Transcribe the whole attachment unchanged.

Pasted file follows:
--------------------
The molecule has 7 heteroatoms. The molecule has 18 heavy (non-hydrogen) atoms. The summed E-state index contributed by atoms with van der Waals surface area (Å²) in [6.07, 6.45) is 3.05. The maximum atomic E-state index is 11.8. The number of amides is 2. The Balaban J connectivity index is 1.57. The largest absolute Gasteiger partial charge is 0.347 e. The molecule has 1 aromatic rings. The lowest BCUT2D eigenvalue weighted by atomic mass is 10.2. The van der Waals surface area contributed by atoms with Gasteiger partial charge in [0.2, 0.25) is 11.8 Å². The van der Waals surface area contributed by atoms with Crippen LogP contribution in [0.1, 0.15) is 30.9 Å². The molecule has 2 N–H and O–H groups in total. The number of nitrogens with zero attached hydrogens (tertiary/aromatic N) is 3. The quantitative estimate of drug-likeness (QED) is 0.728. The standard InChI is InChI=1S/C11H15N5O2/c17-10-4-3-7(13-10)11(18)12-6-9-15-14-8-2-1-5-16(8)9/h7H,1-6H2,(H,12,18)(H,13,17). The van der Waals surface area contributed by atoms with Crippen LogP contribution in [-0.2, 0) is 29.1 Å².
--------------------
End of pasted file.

The molecule has 7 heteroatoms. The molecule has 18 heavy (non-hydrogen) atoms. The summed E-state index contributed by atoms with van der Waals surface area (Å²) in [6.07, 6.45) is 3.05. The maximum atomic E-state index is 11.8. The number of amides is 2. The Balaban J connectivity index is 1.57. The largest absolute Gasteiger partial charge is 0.347 e. The molecule has 1 aromatic rings. The lowest BCUT2D eigenvalue weighted by atomic mass is 10.2. The van der Waals surface area contributed by atoms with Gasteiger partial charge in [0.2, 0.25) is 11.8 Å². The van der Waals surface area contributed by atoms with Crippen LogP contribution in [0.1, 0.15) is 30.9 Å². The molecule has 2 N–H and O–H groups in total. The number of nitrogens with zero attached hydrogens (tertiary/aromatic N) is 3. The quantitative estimate of drug-likeness (QED) is 0.728. The standard InChI is InChI=1S/C11H15N5O2/c17-10-4-3-7(13-10)11(18)12-6-9-15-14-8-2-1-5-16(8)9/h7H,1-6H2,(H,12,18)(H,13,17). The van der Waals surface area contributed by atoms with Crippen LogP contribution in [-0.2, 0) is 29.1 Å².